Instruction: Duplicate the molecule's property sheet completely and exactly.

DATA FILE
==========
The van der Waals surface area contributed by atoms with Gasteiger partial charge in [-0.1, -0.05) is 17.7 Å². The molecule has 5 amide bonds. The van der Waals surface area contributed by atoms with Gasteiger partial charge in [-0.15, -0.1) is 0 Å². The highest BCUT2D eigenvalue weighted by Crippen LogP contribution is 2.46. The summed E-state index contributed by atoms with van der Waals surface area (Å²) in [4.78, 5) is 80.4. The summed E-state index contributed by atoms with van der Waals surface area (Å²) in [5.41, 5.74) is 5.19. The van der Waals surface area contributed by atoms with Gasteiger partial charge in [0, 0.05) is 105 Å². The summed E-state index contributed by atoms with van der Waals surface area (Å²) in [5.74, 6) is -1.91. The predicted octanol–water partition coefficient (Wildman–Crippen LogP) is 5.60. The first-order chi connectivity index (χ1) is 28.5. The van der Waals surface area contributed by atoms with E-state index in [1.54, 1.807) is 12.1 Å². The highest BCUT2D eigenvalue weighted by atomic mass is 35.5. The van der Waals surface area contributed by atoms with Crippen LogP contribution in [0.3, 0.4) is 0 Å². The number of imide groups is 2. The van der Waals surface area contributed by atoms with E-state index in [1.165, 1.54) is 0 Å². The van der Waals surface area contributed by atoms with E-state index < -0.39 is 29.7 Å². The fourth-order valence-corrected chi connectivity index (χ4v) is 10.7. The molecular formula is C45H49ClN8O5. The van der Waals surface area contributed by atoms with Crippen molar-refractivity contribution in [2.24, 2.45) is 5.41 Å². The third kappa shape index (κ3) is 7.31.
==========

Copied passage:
The van der Waals surface area contributed by atoms with Gasteiger partial charge in [-0.1, -0.05) is 17.7 Å². The molecule has 5 amide bonds. The van der Waals surface area contributed by atoms with Gasteiger partial charge in [-0.15, -0.1) is 0 Å². The highest BCUT2D eigenvalue weighted by Crippen LogP contribution is 2.46. The summed E-state index contributed by atoms with van der Waals surface area (Å²) in [4.78, 5) is 80.4. The summed E-state index contributed by atoms with van der Waals surface area (Å²) in [5.41, 5.74) is 5.19. The van der Waals surface area contributed by atoms with Gasteiger partial charge in [0, 0.05) is 105 Å². The summed E-state index contributed by atoms with van der Waals surface area (Å²) in [5.74, 6) is -1.91. The predicted octanol–water partition coefficient (Wildman–Crippen LogP) is 5.60. The first-order chi connectivity index (χ1) is 28.5. The van der Waals surface area contributed by atoms with E-state index in [1.54, 1.807) is 12.1 Å². The highest BCUT2D eigenvalue weighted by atomic mass is 35.5. The van der Waals surface area contributed by atoms with Crippen LogP contribution in [0.3, 0.4) is 0 Å². The number of imide groups is 2. The van der Waals surface area contributed by atoms with E-state index in [1.165, 1.54) is 0 Å². The van der Waals surface area contributed by atoms with E-state index < -0.39 is 29.7 Å². The fourth-order valence-corrected chi connectivity index (χ4v) is 10.7. The molecular formula is C45H49ClN8O5. The van der Waals surface area contributed by atoms with Crippen molar-refractivity contribution in [2.24, 2.45) is 5.41 Å². The third kappa shape index (κ3) is 7.31.